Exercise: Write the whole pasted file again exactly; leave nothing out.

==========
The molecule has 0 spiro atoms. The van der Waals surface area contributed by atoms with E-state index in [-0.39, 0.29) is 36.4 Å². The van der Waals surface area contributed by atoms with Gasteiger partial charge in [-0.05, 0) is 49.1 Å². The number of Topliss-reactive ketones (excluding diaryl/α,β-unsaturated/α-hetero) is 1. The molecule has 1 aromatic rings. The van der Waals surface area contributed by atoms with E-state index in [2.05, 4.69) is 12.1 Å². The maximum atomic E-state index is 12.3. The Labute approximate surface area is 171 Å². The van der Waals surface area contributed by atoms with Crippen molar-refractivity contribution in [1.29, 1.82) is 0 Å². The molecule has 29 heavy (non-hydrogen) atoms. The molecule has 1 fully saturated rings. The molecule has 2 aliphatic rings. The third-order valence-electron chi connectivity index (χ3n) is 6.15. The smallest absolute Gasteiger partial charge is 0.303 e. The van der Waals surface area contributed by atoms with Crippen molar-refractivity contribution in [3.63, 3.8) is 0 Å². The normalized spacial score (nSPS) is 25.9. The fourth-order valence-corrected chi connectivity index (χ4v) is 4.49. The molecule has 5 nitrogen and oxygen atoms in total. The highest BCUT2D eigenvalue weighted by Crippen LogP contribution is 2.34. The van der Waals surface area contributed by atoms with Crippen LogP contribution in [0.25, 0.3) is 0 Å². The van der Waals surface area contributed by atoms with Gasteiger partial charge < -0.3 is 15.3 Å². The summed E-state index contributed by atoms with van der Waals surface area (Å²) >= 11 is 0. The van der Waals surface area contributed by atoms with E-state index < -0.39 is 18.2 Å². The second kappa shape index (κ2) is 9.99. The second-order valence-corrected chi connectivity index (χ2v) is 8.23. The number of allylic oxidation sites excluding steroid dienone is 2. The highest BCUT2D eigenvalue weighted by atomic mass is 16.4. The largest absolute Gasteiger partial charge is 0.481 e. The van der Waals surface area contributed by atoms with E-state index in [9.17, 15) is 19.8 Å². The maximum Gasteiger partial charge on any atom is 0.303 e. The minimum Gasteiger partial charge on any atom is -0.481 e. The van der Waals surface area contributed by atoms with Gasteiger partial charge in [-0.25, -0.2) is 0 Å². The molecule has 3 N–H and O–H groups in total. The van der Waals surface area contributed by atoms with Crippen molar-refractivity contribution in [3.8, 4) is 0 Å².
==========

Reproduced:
The molecule has 0 spiro atoms. The van der Waals surface area contributed by atoms with E-state index in [-0.39, 0.29) is 36.4 Å². The van der Waals surface area contributed by atoms with Gasteiger partial charge in [-0.05, 0) is 49.1 Å². The number of Topliss-reactive ketones (excluding diaryl/α,β-unsaturated/α-hetero) is 1. The molecule has 1 aromatic rings. The van der Waals surface area contributed by atoms with E-state index in [2.05, 4.69) is 12.1 Å². The maximum atomic E-state index is 12.3. The Labute approximate surface area is 171 Å². The van der Waals surface area contributed by atoms with Crippen molar-refractivity contribution in [1.29, 1.82) is 0 Å². The molecule has 29 heavy (non-hydrogen) atoms. The molecule has 1 fully saturated rings. The molecule has 2 aliphatic rings. The third-order valence-electron chi connectivity index (χ3n) is 6.15. The smallest absolute Gasteiger partial charge is 0.303 e. The van der Waals surface area contributed by atoms with Crippen molar-refractivity contribution in [3.63, 3.8) is 0 Å². The normalized spacial score (nSPS) is 25.9. The fourth-order valence-corrected chi connectivity index (χ4v) is 4.49. The molecule has 5 nitrogen and oxygen atoms in total. The highest BCUT2D eigenvalue weighted by Crippen LogP contribution is 2.34. The van der Waals surface area contributed by atoms with Crippen LogP contribution in [0.25, 0.3) is 0 Å². The van der Waals surface area contributed by atoms with Gasteiger partial charge < -0.3 is 15.3 Å². The summed E-state index contributed by atoms with van der Waals surface area (Å²) >= 11 is 0. The van der Waals surface area contributed by atoms with E-state index < -0.39 is 18.2 Å². The second kappa shape index (κ2) is 9.99. The second-order valence-corrected chi connectivity index (χ2v) is 8.23. The number of allylic oxidation sites excluding steroid dienone is 2. The highest BCUT2D eigenvalue weighted by atomic mass is 16.4. The largest absolute Gasteiger partial charge is 0.481 e. The van der Waals surface area contributed by atoms with E-state index in [9.17, 15) is 19.8 Å². The maximum Gasteiger partial charge on any atom is 0.303 e. The minimum Gasteiger partial charge on any atom is -0.481 e. The van der Waals surface area contributed by atoms with Gasteiger partial charge in [-0.25, -0.2) is 0 Å². The molecule has 3 N–H and O–H groups in total. The van der Waals surface area contributed by atoms with Crippen molar-refractivity contribution in [3.8, 4) is 0 Å².